doi = "10.1097/HCO.0000000000000260",
language = "English",
volume = "31",
pages = "139--147",
journal = "Current Opinion in Cardiology",
issn = "0268-4705",
publisher = "Lippincott Williams and Wilkins",
number = "2",

}

Year in review : Transcatheter aortic valve replacement. / Tsai, Meng-Ta; Tang, Gilbert H.L.; Cohen, Gideon N.

In: Current Opinion in Cardiology, Vol. 31, No. 2, 01.03.2016, p. 139-147.

Research output: Contribution to journalReview article

TY - JOUR

T1 - Year in review

T2 - Transcatheter aortic valve replacement

AU - Tsai, Meng-Ta

AU - Tang, Gilbert H.L.

AU - Cohen, Gideon N.

PY - 2016/3/1

Y1 - 2016/3/1

N2 - Purpose of review Transcatheter aortic valve replacement (TAVR) has been effective in prohibitive/high-risk patients. Expansion toward intermediate or even low-risk patients has been proposed. A review of recent developments will help understand current trends and issues. Recent findings The 5-year results from the PARTNER I trial and 2-year results of the CoreValve US Pivotal Trial, together with national registries, confirmed the long-term efficacy and durability of TAVR. Studies including PARTNER II, ADVANCE, and The German Aortic Valve Registry showed short-to mid-term success in intermediate-risk patients. Comparison of balloon-expandable and self-expanding valves in the CHOICE trial associated specific outcome differences with specific valve types, suggesting a more customized approach in valve selection. Short-term results of newer-generation valves have demonstrated excellent safety and efficacy with improved designs. Studies on TAVR-specific complications, such as conduction block and arrhythmia, paravalvular aortic regurgitation, and stroke, have renewed ideas about their prognosis, treatment, and prevention. Conscious sedation percutaneous TAVR has become more popular, with excellent outcomes and improved cost savings. Summary TAVR has been accepted as an effective treatment even for intermediate-risk patients. This article aims to review the most recent results and essential issues.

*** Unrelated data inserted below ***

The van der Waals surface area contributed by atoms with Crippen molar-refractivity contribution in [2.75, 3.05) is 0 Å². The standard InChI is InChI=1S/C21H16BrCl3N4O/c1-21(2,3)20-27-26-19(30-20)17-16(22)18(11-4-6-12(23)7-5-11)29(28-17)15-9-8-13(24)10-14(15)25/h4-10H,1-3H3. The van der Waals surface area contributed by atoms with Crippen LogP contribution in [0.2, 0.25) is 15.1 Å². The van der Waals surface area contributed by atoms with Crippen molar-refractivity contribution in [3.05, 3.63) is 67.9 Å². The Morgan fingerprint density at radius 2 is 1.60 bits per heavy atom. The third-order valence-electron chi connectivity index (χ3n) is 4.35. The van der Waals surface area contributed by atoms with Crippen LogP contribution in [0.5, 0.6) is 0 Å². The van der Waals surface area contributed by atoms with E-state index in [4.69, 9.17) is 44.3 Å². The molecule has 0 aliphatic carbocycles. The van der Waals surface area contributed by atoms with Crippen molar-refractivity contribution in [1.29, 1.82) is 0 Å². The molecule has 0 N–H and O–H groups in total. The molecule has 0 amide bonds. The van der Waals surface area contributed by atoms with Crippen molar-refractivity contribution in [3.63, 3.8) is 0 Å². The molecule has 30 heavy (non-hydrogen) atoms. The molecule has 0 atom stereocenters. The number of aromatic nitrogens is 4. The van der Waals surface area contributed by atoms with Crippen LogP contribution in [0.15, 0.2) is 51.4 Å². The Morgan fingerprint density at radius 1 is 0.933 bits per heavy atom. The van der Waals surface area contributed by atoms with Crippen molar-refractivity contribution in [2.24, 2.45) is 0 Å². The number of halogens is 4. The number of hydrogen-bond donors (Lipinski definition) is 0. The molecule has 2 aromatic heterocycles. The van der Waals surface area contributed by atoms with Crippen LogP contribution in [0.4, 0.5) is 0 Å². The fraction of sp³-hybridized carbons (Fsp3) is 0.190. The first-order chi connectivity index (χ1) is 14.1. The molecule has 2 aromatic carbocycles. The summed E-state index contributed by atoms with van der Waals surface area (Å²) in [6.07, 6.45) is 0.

AB - Purpose of review Transcatheter aortic valve replacement (TAVR) has been effective in prohibitive/high-risk patients. Expansion toward intermediate or even low-risk patients has been proposed. A review of recent developments will help understand current trends and issues. Recent findings The 5-year results from the PARTNER I trial and 2-year results of the CoreValve US Pivotal Trial, together with national registries, confirmed the long-term efficacy and durability of TAVR. Studies including PARTNER II, ADVANCE, and The German Aortic Valve Registry showed short-to mid-term success in intermediate-risk patients. Comparison of balloon-expandable and self-expanding valves in the CHOICE trial associated specific outcome differences with specific valve types, suggesting a more customized approach in valve selection. Short-term results of newer-generation valves have demonstrated excellent safety and efficacy with improved designs. Studies on TAVR-specific complications, such as conduction block and arrhythmia, paravalvular aortic regurgitation, and stroke, have renewed ideas about their prognosis, treatment, and prevention. Conscious sedation percutaneous TAVR has become more popular, with excellent outcomes and improved cost savings. Summary TAVR has been accepted as an effective treatment even for intermediate-risk patients. This article aims to review the most recent results and essential issues.

UR - http://www.scopus.com/inward/record.url?scp=84957431149&partnerID=8YFLogxK

UR - http://www.scopus.com/inward/citedby.url?scp=84957431149&partnerID=8YFLogxK

U2 - 10.1097/HCO.0000000000000260

DO - 10.1097/HCO.0000000000000260

M3 - Review article

C2 - 26808009

AN - SCOPUS:84957431149

VL - 31

SP - 139

EP - 147

JO - Current Opinion in Cardiology

JF - Current Opinion in Cardiology

SN - 0268-4705

IS - 2

ER -